The communist government has detained hundreds of peaceful protestors during and after the mass demonstrations in mid June and convicted around 40 of them on charge of “causing public disorders” with imprisonments of between eight and 42 months in prison.

===== September 1 =====

Facebooker Ngo Thanh Tu Abducted, Beaten After Long-lasting Interrogation about Leaked Party’s Document 

Defend the Defenders: Police in Vietnam’s central province of Khanh Hoa have abductedlocal blogger Ngo Thanh Tu, releasing him after long-lasting interrogation and severe torture, the victim told Defend the Defenders on Saturday.

Police in Khanh Hoa abductedTu on the afternoon of August 30 and released him in late evening of August 31, holding him in custody for 31 hours without an arrest warrant, said the 35-year-old outspoken Facebooker.

Tu was abductedby the Cam Ranh City’s police at 3 PM onThursday whilehe and his girlfriend were riding his motorbike. Four plainclothes agents on three motorbikes stopped their vehicle at Dong Lac junction and forced him to go with them but let the girl go home with his motorbike.

The policetook him to the headquarters of the Cam Ranh City’s Police Division where officers in civil clothes asked him about the Facebook account namedNgo Thanh Tu. When Tu did not admitthatthe account belongs to him, police officers beat his head, abdomen, back,and other parts of his body. Several officers held him and one plumbed water into his nose, Tu said.

Police officer Dong, the head of the city’s security unit, started to beat him and later other officers took part in the torture, the victim said.

Police repeatedly beat Tu until 7 PM and they transferred him to the headquarters of the Khanh Hoa province’s Police Department where he was interrogated by other police officers about postinga document from the local party’s organization on hisFacebook account Ngo Thanh Tu. The posted document is an instruction on measures which aim to deal with social disatisfaction.

During the 17-hour interrogation from 8 PM August 30 to 8 PM the next day, police asked T how he had got the leaked information and posted on his Facebook account. He was not tortured during questioning, he noted.

Tu was returned to the Cam Ranh City’s police at around 8.30 PM August 31 where he was asked to give his cell phone to police officers. When he refused, police officers beat him again and confiscatedhis phone.

At 10 PM, police dragged Tu intoa police car and leftthe station. In the car, two police officers beat and slandered him.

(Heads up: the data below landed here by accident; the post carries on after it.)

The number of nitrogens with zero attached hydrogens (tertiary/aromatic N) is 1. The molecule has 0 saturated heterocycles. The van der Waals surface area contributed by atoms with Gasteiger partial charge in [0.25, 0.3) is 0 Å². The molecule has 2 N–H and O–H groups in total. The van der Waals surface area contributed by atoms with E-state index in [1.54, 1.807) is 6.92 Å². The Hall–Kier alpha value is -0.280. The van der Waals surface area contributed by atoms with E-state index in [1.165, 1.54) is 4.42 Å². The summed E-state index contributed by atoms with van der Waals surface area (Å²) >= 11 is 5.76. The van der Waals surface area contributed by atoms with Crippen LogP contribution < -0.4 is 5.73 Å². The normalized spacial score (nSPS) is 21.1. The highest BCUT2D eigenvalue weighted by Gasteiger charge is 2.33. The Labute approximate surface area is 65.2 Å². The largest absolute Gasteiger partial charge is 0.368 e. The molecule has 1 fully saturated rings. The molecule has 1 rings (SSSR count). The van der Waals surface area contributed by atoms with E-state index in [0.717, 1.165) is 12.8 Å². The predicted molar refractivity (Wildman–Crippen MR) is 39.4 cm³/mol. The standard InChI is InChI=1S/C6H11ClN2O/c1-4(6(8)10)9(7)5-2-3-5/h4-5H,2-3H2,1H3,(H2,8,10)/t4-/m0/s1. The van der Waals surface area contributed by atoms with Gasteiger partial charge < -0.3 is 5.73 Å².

Later, they gave him VND200,000 ($9), saying he can use the money for a taxi, and forced him to go out of the car. When he was outside, police officers beat him for the last time before leaving.

Tu said he arrivedhome at 10.30 PM onAugust 31, with many injuries on his body.

Tu used his friend’s phone to contact Defend the Defenders, as his phone had been takenand his Facebook account and other accounts on social networks hacked and controlled by Khanh Hoa police.

Tu is among many activists who have been abducted, arbitrarily detained,and tortured by police and plainclothes agents in the last few years.

In mid-August, police in Ho Chi Minh City detained and beat many activists including prominent human rights defender and well-known blogger Pham Doan Trang, pro-democracy campaigner Nguyen Van Cao Dai and singer Nguyen Huu Tin during the raid of the music liveshow of the lattest.

———————

Vietnam Arrests Two Facebookers Allegedly Calling for Mass Protest

Defend the Defenders: Authorities in the Mekong Delta city of Can Tho have arrested two Facebookers Doan Khanh Vinh Quang and Bui Manh Dong on allegation of calling for mass demonstration on the occasion of the Independent Day (September 2) on their Facebook accounts, according to state media.

State media has reported that on September 1, police in Ninh Kieu district, Can Tho City, arrested Mr. Quang, 42, from An Phu ward and probed for illegal posting on social network.

Police conducted a search of his house and found two flags of the Vietnam Republic, the regime supported by the US during the Vietnam War.

Quang was said to have posted articles on his Facebook account,Quang Doancriticizingthe policies of the ruling communist party and calling for mass demonstration to protest the regime.

On the same day, police in Thot Not district also detained Mr. Dong from Thot Not ward with the same allegation.

It is unclear precisely what the charges the two Facebookers are facing.

The right to peaceful demonstration is enshrined in Vietnam’s 2013 Constitution, however, the communist-controlledparliament has yet to pass a bill on demonstrations.The government considers all spontanous protests, including peaceful demonstration,illegal.

In recent years, many peaceful protests have been violently dispersed while numerous participants have been detained, beaten and convicted for “causing public disorders” or “resisting on-duty state officials” with imprisonments of between eight months and three years.

After the mass demonstration in June 10, 36 demonstrators have been imprisoned and dozens of others are in pre-trial detention.